For many women, lifestyle changes can help relieve PMS symptoms. But depending on the severity of your symptoms, your doctor may prescribe one or more medications for premenstrual syndrome. The success of medications in relieving symptoms varies from woman to woman. Commonly prescribed medications for premenstrual syndrome include:
Selective serotonin reuptake inhibitors (SSRIs)—which include fluoxetine (Prozac, Sarafem), paroxetine (Paxil, Pexeva), sertraline (Zoloft) and others—have been successful in reducing mood symptoms. SSRIs are the first line treatment for severe PMS or PMDD. These drugs are generally taken daily. But for some women with PMS, use of antidepressants may be limited to the two weeks before menstruation begins.
Nonsteroidal anti-inflammatory drugs (NSAIDs).
Taken before or at the onset of your period, NSAIDs such as ibuprofen (Advil, Motrin IB, others) or naproxen (Aleve, Naprosyn, others) can ease cramping and breast discomfort.
When exercise and limiting salt intake aren’t enough to reduce the weight gain, swelling and bloating of PMS, taking water pills (diuretics) can help your body shed excess fluid through your kidneys. Spironolactone (Aldactone) is a diuretic that can help ease some of the symptoms of PMS.
These prescription medications stop ovulation, which may bring relief from PMS symptoms.
Finding ways to relax and reduce stress can help women who have PMS. Relaxation therapy may include breathing exercises, meditation, and yoga. Massage therapy is another form of relaxation therapy that you may want to try.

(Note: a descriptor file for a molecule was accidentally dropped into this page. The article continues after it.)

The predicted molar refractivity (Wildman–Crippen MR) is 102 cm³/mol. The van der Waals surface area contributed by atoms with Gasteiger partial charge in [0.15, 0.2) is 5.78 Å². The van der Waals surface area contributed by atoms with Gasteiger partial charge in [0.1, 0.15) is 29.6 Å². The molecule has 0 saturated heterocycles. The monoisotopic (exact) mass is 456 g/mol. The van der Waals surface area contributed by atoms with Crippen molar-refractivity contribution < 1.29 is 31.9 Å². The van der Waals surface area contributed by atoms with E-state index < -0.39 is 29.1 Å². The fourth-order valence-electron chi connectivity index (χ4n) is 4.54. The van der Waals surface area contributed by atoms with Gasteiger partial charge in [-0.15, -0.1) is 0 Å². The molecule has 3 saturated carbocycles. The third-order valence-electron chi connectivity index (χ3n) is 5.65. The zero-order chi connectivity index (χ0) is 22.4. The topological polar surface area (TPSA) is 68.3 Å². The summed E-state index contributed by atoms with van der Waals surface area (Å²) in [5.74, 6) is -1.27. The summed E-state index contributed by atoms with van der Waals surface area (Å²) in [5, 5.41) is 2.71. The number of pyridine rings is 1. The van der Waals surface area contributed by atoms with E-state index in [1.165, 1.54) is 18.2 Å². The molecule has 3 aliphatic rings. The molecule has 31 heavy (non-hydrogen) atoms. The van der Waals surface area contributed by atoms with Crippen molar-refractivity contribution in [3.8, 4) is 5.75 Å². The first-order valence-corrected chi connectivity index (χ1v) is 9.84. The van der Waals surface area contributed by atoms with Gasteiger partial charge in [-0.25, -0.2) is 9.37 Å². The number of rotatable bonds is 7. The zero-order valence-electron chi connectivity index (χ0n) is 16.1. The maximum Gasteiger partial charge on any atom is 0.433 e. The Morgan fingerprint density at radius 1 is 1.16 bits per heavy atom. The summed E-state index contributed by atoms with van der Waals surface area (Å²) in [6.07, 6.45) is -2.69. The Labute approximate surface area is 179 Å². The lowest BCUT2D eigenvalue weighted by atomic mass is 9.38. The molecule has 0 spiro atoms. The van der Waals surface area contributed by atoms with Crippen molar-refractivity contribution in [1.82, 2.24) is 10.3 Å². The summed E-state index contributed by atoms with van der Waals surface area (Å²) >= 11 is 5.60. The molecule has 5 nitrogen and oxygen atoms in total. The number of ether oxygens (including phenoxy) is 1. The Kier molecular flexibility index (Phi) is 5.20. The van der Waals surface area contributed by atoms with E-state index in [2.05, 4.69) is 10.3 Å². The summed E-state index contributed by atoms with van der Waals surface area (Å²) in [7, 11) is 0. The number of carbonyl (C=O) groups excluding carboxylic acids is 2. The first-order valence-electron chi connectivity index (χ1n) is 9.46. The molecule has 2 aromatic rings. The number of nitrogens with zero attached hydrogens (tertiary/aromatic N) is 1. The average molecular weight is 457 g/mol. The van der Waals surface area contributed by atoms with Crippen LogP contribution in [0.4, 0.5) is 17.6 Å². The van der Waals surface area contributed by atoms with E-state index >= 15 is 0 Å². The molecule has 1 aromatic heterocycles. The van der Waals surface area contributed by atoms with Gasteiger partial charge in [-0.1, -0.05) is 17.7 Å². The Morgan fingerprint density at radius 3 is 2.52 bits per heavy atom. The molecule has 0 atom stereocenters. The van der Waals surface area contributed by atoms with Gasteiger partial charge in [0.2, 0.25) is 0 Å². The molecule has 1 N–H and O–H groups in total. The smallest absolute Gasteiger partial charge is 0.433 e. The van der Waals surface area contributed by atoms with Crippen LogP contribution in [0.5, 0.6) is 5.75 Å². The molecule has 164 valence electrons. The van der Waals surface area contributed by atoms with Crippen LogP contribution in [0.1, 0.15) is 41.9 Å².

Regular sleeping habits.
Some women find therapies like biofeedback and self-hypnosis to be helpful. Getting enough sleep is important. Waking up and go to sleep at the same times every day, including weekends—may help lessen moodiness and fatigue.
Here’s what’s known about the effectiveness of complementary remedies used to soothe the symptoms of premenstrual syndrome:
Consuming 1,200 milligrams (mg) in your diet or with supplemental calcium daily, such as chewable calcium carbonate may reduce the physical and psychological symptoms of PMS.
Taking 360 mg of supplemental magnesium daily may help reduce fluid retention, breast tenderness and bloating in women with premenstrual syndrome.
This vitamin, taken in 400 international units daily, may ease PMS symptoms by reducing the production of prostaglandins, hormone-like substances that cause cramps and breast tenderness.
Some women report relief of PMS symptoms with the use of herbs, such as ginkgo, ginger, chasteberry, and evening primrose oil.
What is severe PMS: Premenstrual Dysphoric Disorder (PMDD)?
Few women with premenstrual syndrome have disabling symptoms every month that can disrupt your work and damage your relationships. This form of PMS is called premenstrual dysphoric disorder (PMDD).
PMDD causes extreme mood shifts. The signs and symptoms include depression, mood swings, anger and anxiety, feeling overwhelmed, difficulty concentrating, irritability and tension.
When Should You Visit the Doctor?
If you haven’t been able to manage your premenstrual syndrome with lifestyle changes and the symptoms of PMS are affecting your health and daily activities, see your doctor. There are no unique physical findings or laboratory tests to positively diagnose premenstrual syndrome. Your doctor may attribute a particular symptom to PMS if it’s part of your predictable premenstrual pattern.
To help establish a premenstrual pattern, your doctor may have you record your signs and symptoms on a calendar or in a diary for at least two menstrual cycles. Note the day that you first notice PMS symptoms, as well as the day they disappear. Also be sure to mark the days your period starts and ends.